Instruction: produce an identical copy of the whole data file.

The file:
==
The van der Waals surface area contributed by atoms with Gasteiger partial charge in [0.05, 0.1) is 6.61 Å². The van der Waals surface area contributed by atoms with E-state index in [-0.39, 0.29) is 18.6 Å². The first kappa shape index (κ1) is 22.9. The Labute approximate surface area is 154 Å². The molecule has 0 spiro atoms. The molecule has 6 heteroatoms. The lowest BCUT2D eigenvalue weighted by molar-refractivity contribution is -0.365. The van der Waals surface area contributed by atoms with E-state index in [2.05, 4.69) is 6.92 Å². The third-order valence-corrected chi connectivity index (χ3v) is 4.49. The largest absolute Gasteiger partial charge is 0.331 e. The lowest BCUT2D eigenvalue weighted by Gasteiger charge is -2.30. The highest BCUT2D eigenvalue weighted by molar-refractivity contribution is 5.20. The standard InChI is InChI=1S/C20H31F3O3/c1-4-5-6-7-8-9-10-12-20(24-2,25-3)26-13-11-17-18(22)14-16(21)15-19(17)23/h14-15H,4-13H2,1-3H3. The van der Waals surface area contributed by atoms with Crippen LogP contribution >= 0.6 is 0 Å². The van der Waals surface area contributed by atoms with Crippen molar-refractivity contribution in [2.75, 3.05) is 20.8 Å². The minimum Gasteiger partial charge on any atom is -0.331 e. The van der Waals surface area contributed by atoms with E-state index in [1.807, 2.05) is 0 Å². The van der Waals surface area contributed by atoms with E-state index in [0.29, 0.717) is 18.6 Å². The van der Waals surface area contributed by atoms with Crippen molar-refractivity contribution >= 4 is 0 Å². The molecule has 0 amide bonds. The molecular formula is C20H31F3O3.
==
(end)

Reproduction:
The van der Waals surface area contributed by atoms with Gasteiger partial charge in [0.05, 0.1) is 6.61 Å². The van der Waals surface area contributed by atoms with E-state index in [-0.39, 0.29) is 18.6 Å². The first kappa shape index (κ1) is 22.9. The Labute approximate surface area is 154 Å². The molecule has 0 spiro atoms. The molecule has 6 heteroatoms. The lowest BCUT2D eigenvalue weighted by molar-refractivity contribution is -0.365. The van der Waals surface area contributed by atoms with E-state index in [2.05, 4.69) is 6.92 Å². The third-order valence-corrected chi connectivity index (χ3v) is 4.49. The largest absolute Gasteiger partial charge is 0.331 e. The lowest BCUT2D eigenvalue weighted by Gasteiger charge is -2.30. The highest BCUT2D eigenvalue weighted by molar-refractivity contribution is 5.20. The standard InChI is InChI=1S/C20H31F3O3/c1-4-5-6-7-8-9-10-12-20(24-2,25-3)26-13-11-17-18(22)14-16(21)15-19(17)23/h14-15H,4-13H2,1-3H3. The van der Waals surface area contributed by atoms with Crippen LogP contribution >= 0.6 is 0 Å². The van der Waals surface area contributed by atoms with Crippen molar-refractivity contribution in [2.75, 3.05) is 20.8 Å². The minimum Gasteiger partial charge on any atom is -0.331 e. The van der Waals surface area contributed by atoms with E-state index in [1.807, 2.05) is 0 Å². The van der Waals surface area contributed by atoms with E-state index in [0.29, 0.717) is 18.6 Å². The van der Waals surface area contributed by atoms with Crippen molar-refractivity contribution >= 4 is 0 Å². The molecule has 0 amide bonds. The molecular formula is C20H31F3O3.